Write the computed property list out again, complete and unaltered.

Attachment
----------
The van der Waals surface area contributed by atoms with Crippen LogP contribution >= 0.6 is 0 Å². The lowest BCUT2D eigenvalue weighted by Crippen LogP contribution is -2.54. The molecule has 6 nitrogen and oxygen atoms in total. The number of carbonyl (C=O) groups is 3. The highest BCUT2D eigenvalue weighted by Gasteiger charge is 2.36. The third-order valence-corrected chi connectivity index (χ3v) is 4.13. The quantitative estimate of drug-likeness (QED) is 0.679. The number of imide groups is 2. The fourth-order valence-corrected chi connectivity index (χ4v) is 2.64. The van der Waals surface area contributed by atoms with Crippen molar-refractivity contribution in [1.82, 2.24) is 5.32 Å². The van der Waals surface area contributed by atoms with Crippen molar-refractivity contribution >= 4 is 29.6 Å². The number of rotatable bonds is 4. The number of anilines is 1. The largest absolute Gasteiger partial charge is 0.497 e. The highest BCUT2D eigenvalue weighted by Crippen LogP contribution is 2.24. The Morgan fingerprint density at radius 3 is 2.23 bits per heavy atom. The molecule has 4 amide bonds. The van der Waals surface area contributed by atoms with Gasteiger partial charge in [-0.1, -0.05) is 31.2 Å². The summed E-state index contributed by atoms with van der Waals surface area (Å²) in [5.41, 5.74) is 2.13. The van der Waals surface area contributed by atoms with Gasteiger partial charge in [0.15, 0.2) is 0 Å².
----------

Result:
The van der Waals surface area contributed by atoms with Crippen LogP contribution >= 0.6 is 0 Å². The lowest BCUT2D eigenvalue weighted by Crippen LogP contribution is -2.54. The molecule has 6 nitrogen and oxygen atoms in total. The number of carbonyl (C=O) groups is 3. The highest BCUT2D eigenvalue weighted by Gasteiger charge is 2.36. The third-order valence-corrected chi connectivity index (χ3v) is 4.13. The quantitative estimate of drug-likeness (QED) is 0.679. The number of imide groups is 2. The fourth-order valence-corrected chi connectivity index (χ4v) is 2.64. The van der Waals surface area contributed by atoms with Crippen molar-refractivity contribution in [1.82, 2.24) is 5.32 Å². The van der Waals surface area contributed by atoms with Crippen molar-refractivity contribution >= 4 is 29.6 Å². The number of rotatable bonds is 4. The number of anilines is 1. The largest absolute Gasteiger partial charge is 0.497 e. The highest BCUT2D eigenvalue weighted by Crippen LogP contribution is 2.24. The Morgan fingerprint density at radius 3 is 2.23 bits per heavy atom. The molecule has 4 amide bonds. The van der Waals surface area contributed by atoms with Gasteiger partial charge in [-0.1, -0.05) is 31.2 Å². The summed E-state index contributed by atoms with van der Waals surface area (Å²) in [5.41, 5.74) is 2.13. The van der Waals surface area contributed by atoms with Gasteiger partial charge in [0.15, 0.2) is 0 Å².